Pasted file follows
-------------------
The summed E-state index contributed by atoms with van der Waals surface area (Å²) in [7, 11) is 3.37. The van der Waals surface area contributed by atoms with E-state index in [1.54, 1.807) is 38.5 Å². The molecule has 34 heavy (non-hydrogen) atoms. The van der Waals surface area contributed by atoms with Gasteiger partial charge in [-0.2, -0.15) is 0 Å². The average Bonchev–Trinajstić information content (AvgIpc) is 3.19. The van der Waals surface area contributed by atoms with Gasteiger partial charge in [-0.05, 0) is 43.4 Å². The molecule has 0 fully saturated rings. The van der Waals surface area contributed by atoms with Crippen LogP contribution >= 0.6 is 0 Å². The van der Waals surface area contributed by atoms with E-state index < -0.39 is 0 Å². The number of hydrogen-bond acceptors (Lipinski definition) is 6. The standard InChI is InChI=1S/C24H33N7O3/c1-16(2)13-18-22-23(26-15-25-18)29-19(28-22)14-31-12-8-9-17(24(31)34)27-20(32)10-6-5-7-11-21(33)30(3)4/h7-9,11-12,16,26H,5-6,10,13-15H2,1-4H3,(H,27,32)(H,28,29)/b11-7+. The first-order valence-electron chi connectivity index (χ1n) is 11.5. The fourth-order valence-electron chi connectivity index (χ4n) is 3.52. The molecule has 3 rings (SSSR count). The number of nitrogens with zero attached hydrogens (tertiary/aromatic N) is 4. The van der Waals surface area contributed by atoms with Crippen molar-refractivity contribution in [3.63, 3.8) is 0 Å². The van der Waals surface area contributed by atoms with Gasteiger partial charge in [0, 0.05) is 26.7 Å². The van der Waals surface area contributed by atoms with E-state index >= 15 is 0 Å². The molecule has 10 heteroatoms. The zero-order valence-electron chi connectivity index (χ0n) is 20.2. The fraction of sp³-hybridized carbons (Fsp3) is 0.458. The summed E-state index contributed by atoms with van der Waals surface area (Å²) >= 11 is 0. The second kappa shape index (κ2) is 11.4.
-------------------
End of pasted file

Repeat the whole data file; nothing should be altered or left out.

The summed E-state index contributed by atoms with van der Waals surface area (Å²) in [7, 11) is 3.37. The van der Waals surface area contributed by atoms with E-state index in [1.54, 1.807) is 38.5 Å². The molecule has 34 heavy (non-hydrogen) atoms. The van der Waals surface area contributed by atoms with Gasteiger partial charge in [-0.2, -0.15) is 0 Å². The average Bonchev–Trinajstić information content (AvgIpc) is 3.19. The van der Waals surface area contributed by atoms with Gasteiger partial charge in [-0.05, 0) is 43.4 Å². The molecule has 0 fully saturated rings. The van der Waals surface area contributed by atoms with Crippen LogP contribution >= 0.6 is 0 Å². The van der Waals surface area contributed by atoms with E-state index < -0.39 is 0 Å². The number of hydrogen-bond acceptors (Lipinski definition) is 6. The standard InChI is InChI=1S/C24H33N7O3/c1-16(2)13-18-22-23(26-15-25-18)29-19(28-22)14-31-12-8-9-17(24(31)34)27-20(32)10-6-5-7-11-21(33)30(3)4/h7-9,11-12,16,26H,5-6,10,13-15H2,1-4H3,(H,27,32)(H,28,29)/b11-7+. The first-order valence-electron chi connectivity index (χ1n) is 11.5. The fourth-order valence-electron chi connectivity index (χ4n) is 3.52. The molecule has 3 rings (SSSR count). The number of nitrogens with zero attached hydrogens (tertiary/aromatic N) is 4. The van der Waals surface area contributed by atoms with Crippen molar-refractivity contribution in [3.63, 3.8) is 0 Å². The van der Waals surface area contributed by atoms with Gasteiger partial charge in [0, 0.05) is 26.7 Å². The van der Waals surface area contributed by atoms with E-state index >= 15 is 0 Å². The molecule has 10 heteroatoms. The zero-order valence-electron chi connectivity index (χ0n) is 20.2. The fraction of sp³-hybridized carbons (Fsp3) is 0.458. The summed E-state index contributed by atoms with van der Waals surface area (Å²) >= 11 is 0. The second kappa shape index (κ2) is 11.4.